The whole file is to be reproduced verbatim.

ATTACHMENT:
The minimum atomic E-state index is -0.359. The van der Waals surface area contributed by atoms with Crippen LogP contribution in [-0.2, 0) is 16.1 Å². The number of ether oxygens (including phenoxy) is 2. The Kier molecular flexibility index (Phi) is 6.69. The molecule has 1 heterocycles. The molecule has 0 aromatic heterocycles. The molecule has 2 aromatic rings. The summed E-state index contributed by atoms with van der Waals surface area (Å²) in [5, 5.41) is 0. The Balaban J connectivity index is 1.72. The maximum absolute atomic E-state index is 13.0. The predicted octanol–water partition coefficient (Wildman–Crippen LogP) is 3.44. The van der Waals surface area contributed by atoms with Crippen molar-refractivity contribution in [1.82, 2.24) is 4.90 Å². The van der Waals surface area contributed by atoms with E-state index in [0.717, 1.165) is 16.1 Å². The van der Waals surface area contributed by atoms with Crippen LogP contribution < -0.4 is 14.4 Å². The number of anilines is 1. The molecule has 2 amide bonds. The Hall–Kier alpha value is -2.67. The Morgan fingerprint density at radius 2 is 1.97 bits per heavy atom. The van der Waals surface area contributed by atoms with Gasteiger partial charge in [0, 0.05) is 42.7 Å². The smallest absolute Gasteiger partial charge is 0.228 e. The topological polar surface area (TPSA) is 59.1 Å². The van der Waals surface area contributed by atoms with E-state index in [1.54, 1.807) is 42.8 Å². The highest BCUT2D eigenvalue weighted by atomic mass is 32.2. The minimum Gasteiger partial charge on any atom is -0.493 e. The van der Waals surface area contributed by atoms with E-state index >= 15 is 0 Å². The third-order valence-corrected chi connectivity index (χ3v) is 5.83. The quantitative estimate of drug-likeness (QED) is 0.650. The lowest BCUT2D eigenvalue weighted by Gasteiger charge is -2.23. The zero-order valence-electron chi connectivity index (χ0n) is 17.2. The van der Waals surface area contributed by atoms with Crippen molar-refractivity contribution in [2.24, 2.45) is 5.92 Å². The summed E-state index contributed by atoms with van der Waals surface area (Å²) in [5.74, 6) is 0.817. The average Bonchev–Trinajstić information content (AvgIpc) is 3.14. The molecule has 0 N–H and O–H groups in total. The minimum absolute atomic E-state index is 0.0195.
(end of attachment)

The minimum atomic E-state index is -0.359. The van der Waals surface area contributed by atoms with Crippen LogP contribution in [-0.2, 0) is 16.1 Å². The number of ether oxygens (including phenoxy) is 2. The Kier molecular flexibility index (Phi) is 6.69. The molecule has 1 heterocycles. The molecule has 0 aromatic heterocycles. The molecule has 2 aromatic rings. The summed E-state index contributed by atoms with van der Waals surface area (Å²) in [5, 5.41) is 0. The Balaban J connectivity index is 1.72. The maximum absolute atomic E-state index is 13.0. The predicted octanol–water partition coefficient (Wildman–Crippen LogP) is 3.44. The van der Waals surface area contributed by atoms with Crippen molar-refractivity contribution in [1.82, 2.24) is 4.90 Å². The van der Waals surface area contributed by atoms with E-state index in [0.717, 1.165) is 16.1 Å². The van der Waals surface area contributed by atoms with Crippen LogP contribution < -0.4 is 14.4 Å². The number of anilines is 1. The molecule has 2 amide bonds. The Hall–Kier alpha value is -2.67. The Morgan fingerprint density at radius 2 is 1.97 bits per heavy atom. The van der Waals surface area contributed by atoms with Gasteiger partial charge in [0, 0.05) is 42.7 Å². The smallest absolute Gasteiger partial charge is 0.228 e. The topological polar surface area (TPSA) is 59.1 Å². The van der Waals surface area contributed by atoms with E-state index in [1.54, 1.807) is 42.8 Å². The highest BCUT2D eigenvalue weighted by atomic mass is 32.2. The minimum Gasteiger partial charge on any atom is -0.493 e. The van der Waals surface area contributed by atoms with E-state index >= 15 is 0 Å². The third-order valence-corrected chi connectivity index (χ3v) is 5.83. The quantitative estimate of drug-likeness (QED) is 0.650. The lowest BCUT2D eigenvalue weighted by Gasteiger charge is -2.23. The zero-order valence-electron chi connectivity index (χ0n) is 17.2. The van der Waals surface area contributed by atoms with Crippen molar-refractivity contribution in [2.24, 2.45) is 5.92 Å². The summed E-state index contributed by atoms with van der Waals surface area (Å²) in [5.74, 6) is 0.817. The average Bonchev–Trinajstić information content (AvgIpc) is 3.14. The molecule has 0 N–H and O–H groups in total. The minimum absolute atomic E-state index is 0.0195.